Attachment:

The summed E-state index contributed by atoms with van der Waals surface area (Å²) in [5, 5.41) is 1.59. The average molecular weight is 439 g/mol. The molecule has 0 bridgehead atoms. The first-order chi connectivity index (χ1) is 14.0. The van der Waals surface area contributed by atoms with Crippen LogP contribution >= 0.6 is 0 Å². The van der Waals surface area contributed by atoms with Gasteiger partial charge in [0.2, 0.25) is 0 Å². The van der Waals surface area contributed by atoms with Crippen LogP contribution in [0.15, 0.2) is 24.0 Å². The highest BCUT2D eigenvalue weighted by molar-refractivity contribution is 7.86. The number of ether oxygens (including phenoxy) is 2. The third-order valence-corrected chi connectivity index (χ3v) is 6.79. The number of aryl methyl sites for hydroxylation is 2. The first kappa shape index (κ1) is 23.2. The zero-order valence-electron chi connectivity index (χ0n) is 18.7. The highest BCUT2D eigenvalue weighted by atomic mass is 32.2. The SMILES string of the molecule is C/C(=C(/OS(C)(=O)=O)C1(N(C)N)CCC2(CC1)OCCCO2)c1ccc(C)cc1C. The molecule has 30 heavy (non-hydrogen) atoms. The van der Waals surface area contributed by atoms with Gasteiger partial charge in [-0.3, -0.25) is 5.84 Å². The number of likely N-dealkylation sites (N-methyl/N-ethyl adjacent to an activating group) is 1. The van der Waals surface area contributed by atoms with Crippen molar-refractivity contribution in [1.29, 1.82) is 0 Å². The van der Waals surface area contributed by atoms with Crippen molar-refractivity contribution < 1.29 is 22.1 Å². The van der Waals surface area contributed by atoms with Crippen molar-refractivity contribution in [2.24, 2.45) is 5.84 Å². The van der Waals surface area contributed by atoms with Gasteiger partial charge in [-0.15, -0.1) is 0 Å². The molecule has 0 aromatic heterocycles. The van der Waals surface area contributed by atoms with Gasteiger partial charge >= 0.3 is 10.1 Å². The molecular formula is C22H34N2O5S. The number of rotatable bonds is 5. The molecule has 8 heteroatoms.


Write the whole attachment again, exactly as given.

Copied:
The summed E-state index contributed by atoms with van der Waals surface area (Å²) in [5, 5.41) is 1.59. The average molecular weight is 439 g/mol. The molecule has 0 bridgehead atoms. The first-order chi connectivity index (χ1) is 14.0. The van der Waals surface area contributed by atoms with Crippen LogP contribution >= 0.6 is 0 Å². The van der Waals surface area contributed by atoms with Gasteiger partial charge in [0.2, 0.25) is 0 Å². The van der Waals surface area contributed by atoms with Crippen LogP contribution in [0.15, 0.2) is 24.0 Å². The highest BCUT2D eigenvalue weighted by molar-refractivity contribution is 7.86. The number of ether oxygens (including phenoxy) is 2. The third-order valence-corrected chi connectivity index (χ3v) is 6.79. The number of aryl methyl sites for hydroxylation is 2. The first kappa shape index (κ1) is 23.2. The zero-order valence-electron chi connectivity index (χ0n) is 18.7. The highest BCUT2D eigenvalue weighted by atomic mass is 32.2. The SMILES string of the molecule is C/C(=C(/OS(C)(=O)=O)C1(N(C)N)CCC2(CC1)OCCCO2)c1ccc(C)cc1C. The molecule has 30 heavy (non-hydrogen) atoms. The van der Waals surface area contributed by atoms with Gasteiger partial charge in [-0.3, -0.25) is 5.84 Å². The number of likely N-dealkylation sites (N-methyl/N-ethyl adjacent to an activating group) is 1. The van der Waals surface area contributed by atoms with Crippen molar-refractivity contribution in [1.29, 1.82) is 0 Å². The van der Waals surface area contributed by atoms with Crippen molar-refractivity contribution < 1.29 is 22.1 Å². The van der Waals surface area contributed by atoms with Crippen molar-refractivity contribution in [2.24, 2.45) is 5.84 Å². The van der Waals surface area contributed by atoms with Gasteiger partial charge in [-0.15, -0.1) is 0 Å². The molecule has 0 aromatic heterocycles. The van der Waals surface area contributed by atoms with Gasteiger partial charge >= 0.3 is 10.1 Å². The molecular formula is C22H34N2O5S. The number of rotatable bonds is 5. The molecule has 8 heteroatoms.